Today, with the internet and its far-fetched reach to people all over the world, information is in the air. In fact, the overflow of information has made it difficult for people to make sense of so much that is happening every second on the internet. The good news for marketers is that a lot of data is being generated every second as well. In this free flow of information system, leveraging this data to drive your business’ bottom line is a huge opportunity.

Here are 3 ways of using big data to help your business grow:

1) Identifying audience 

A boutique might start by tapping on a small (local) market. For example, a Dhanmondi-based shop is more likely to promote its brand to people who live in or around Dhanmondi. However, if they focus on a specific line of clothing, say, a range of new dresses for teenage girls, they could start marketing their products to girls all over Dhaka via social media. They can significantly expand their customer base. Perhaps, the store could even introduce additional facilities such as home delivery service which in turn can increase their revenue – This is the power of the internet and social media marketing!

See also: 3 ways startups can use social media to stay ahead.

There are internet tools that help you identify gender and age ratios, along with tonnes of other breakdowns for a chunk of the population. It can help you set targets and enable you to promote your business to the relevant group of people.

2) Prioritize social media platforms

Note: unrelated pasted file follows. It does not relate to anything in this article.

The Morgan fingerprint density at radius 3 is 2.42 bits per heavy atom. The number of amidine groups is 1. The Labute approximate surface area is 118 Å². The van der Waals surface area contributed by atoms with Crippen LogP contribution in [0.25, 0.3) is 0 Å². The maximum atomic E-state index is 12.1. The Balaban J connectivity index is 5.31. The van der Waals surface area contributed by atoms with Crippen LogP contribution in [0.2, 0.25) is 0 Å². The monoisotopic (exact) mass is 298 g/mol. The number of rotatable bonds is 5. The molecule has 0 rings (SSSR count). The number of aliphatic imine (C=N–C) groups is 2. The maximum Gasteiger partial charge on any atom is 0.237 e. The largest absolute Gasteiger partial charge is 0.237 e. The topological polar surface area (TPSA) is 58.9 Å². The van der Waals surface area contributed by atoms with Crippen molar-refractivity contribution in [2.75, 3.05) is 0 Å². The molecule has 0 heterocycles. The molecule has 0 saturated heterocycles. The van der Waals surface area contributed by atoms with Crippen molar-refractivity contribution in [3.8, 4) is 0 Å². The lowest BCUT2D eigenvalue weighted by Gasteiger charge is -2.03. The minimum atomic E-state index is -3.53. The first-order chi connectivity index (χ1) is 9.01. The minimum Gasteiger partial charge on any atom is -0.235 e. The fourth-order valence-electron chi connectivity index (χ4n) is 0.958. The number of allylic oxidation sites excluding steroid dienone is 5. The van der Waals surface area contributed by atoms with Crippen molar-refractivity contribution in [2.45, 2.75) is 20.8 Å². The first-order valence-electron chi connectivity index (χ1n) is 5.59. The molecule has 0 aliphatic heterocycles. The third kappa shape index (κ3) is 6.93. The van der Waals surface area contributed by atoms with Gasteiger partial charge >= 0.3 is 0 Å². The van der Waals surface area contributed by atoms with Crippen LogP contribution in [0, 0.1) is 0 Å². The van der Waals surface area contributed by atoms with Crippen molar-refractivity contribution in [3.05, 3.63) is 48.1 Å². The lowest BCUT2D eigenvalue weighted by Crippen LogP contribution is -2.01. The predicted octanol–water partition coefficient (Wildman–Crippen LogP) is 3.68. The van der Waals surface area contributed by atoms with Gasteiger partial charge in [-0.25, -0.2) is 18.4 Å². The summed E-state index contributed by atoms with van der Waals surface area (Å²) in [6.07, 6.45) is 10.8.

For startups, you should be aware that you are working with limited resources and in a lean model. Spreading yourself too thin over all the social media sites might end up getting you a small number of followers on all sites. This may create an unfavorable impression for your company. Go where your customers are: Twitter and Facebook are good places to start!

Once you’ve identified your audience, you need to locate them. Research and find out influential blogging sites or forums (relevant to your business) from which credible content are disbursed into the social networking sites. For example, boutiques could create or extract content from popular fashion blogs or sites. Most contents that go viral are usually created on some other site and merely passed around through social media platforms. Get active in the creative community and build a stronger presence for your brand – this can be an essential practice especially at the early stages of a startup. Apart from this, master skills in creating effective visual content. 

3) Spot the influencers

Through online interactions, your brand should treat your biggest fans well, as well as try to acquire fans who have a large following themselves. Here, your strategy should be to mark the trending issues, spot the influencers on those topics, and the nature of content people in the discussion are engaging in. Once you have figured that out, you can very swiftly get involved in the conversation. However, only get involved with relevant subjects. For example, if on Twitter, you get Ananta Jalil to retweet your tech post, you might find yourself unheard, or in the wrong conversation, given that an insignificant portion of tech-savvy people will be following the celebrity.

A business does not grow alongside its social media activities, but the two elements are synchronized. The success of your enterprise depends on a feedback loop, to some extent. The discoveries from your research on the target audience, social network priorities, and influencers can benefit other marketing and positioning aspects of your business.

Understanding, defining, and effectively promoting your business is like a social endeavor at this point. A comprehensive social media and content strategy can help ensure product launches and campaigns are noticed and spread with excitement.

See also, 9 digital value drivers for businesses.